Journalist Lian Buan (left) and lawyer Tina Amador-Robles (right).

TWO women. A journalist. A lawyer. One ultimate goal in mind.

Journalist Lian Buan and lawyer Tina Amador-Robles, along with 21 others, flew to the United Kingdom this month to pursue post-graduate studies after being awarded Chevening scholarships.

Both Thomasian alumnae intend to integrate the knowledge they will acquire for one academic year to contribute to their respective fields.

Buan, a journalism graduate, has been covering justice, anti-corruption and impunity beats for online news site Rappler. In pursuing a master’s in human rights from the Birkbeck School of Law, she hopes to inculcate new learnings to future journos in a field she covered for six years.

“It’s really been my dream to pursue a master’s. I wanted to learn something else, and come back and use that. Maybe even teach the new generation of journalists,” she said.

Buan has chronicled the “roller coaster” ride of the justice system under the administration of Rodrigo Duterte. Her “anger and hope” after her exposure motivated her to explore further studies.

“There has got to be a better way of communicating human rights in a way that leaders like Duterte are not emboldened to demonize it. So, I wanted to learn that,” she said.

Buan initially applied in 2015 for a master’s in journalism but failed to secure a spot. Turns out, her fate brought her closer to the line of work she has been involved in.  

“In 2021, in the middle of the campaign [election] coverage, my friend – who’s a human rights lawyer – bugged me to try again. And it was because of that bugging that I more clearly understood what I wanted to pursue – which is an LL.M. in Human Rights,” she recalled.

Boosting renewables

Robles, a fine arts graduate specializing in corporate and energy law, plans to introduce reforms in the country’s renewable energy (RE) sector after her post-graduate studies at the Queen Mary University of London.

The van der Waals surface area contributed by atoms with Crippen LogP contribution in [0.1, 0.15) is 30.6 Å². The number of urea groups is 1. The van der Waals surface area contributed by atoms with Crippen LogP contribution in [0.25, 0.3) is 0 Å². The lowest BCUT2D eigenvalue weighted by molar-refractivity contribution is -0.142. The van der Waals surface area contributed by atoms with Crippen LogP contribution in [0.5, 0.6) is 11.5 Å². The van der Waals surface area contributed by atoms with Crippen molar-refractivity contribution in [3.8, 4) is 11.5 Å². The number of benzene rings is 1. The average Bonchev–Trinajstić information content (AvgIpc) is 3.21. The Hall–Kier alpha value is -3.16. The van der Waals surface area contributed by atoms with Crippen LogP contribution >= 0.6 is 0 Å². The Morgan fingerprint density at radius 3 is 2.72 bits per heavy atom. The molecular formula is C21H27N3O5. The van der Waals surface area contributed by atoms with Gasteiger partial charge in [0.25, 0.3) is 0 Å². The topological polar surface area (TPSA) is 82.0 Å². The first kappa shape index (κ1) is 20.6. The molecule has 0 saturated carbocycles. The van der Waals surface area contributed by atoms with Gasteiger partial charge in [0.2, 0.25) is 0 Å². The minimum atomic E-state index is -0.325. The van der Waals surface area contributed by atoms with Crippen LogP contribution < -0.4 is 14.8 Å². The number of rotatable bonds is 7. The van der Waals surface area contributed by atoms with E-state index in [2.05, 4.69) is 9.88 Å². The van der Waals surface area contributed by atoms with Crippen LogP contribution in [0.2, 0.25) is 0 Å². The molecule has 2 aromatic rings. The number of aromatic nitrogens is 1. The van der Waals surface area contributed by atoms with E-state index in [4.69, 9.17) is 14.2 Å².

“The skills, knowledge, influence, resources, [and] network that I will gain here will really enable me to tackle the issues that I see in the RE project industry in the Philippines,” she said.

She has worked with several corporations and experienced firsthand the need to improve the condition of the industry, citing the tedious and costly process in the RE project industry.

“Instead of tiptoeing around these hurdles, why don’t I try to change the RE industry in the Philippines so that these hurdles are eventually dismantled,” Robles said.

She seeks to educate more people about RE and help industry leaders in their sustainability initiatives.

“Energy is all-encompassing [and] has that transcendental ability to touch so many other industries because many industries rely on energy,” Robles said.

“I intend to use all those Chevening resources and network and knowledge that I mentioned to eventually educate on RE, to collaborate with fellow industry leaders so that they can adopt RE solutions for their specific industries,” she added.


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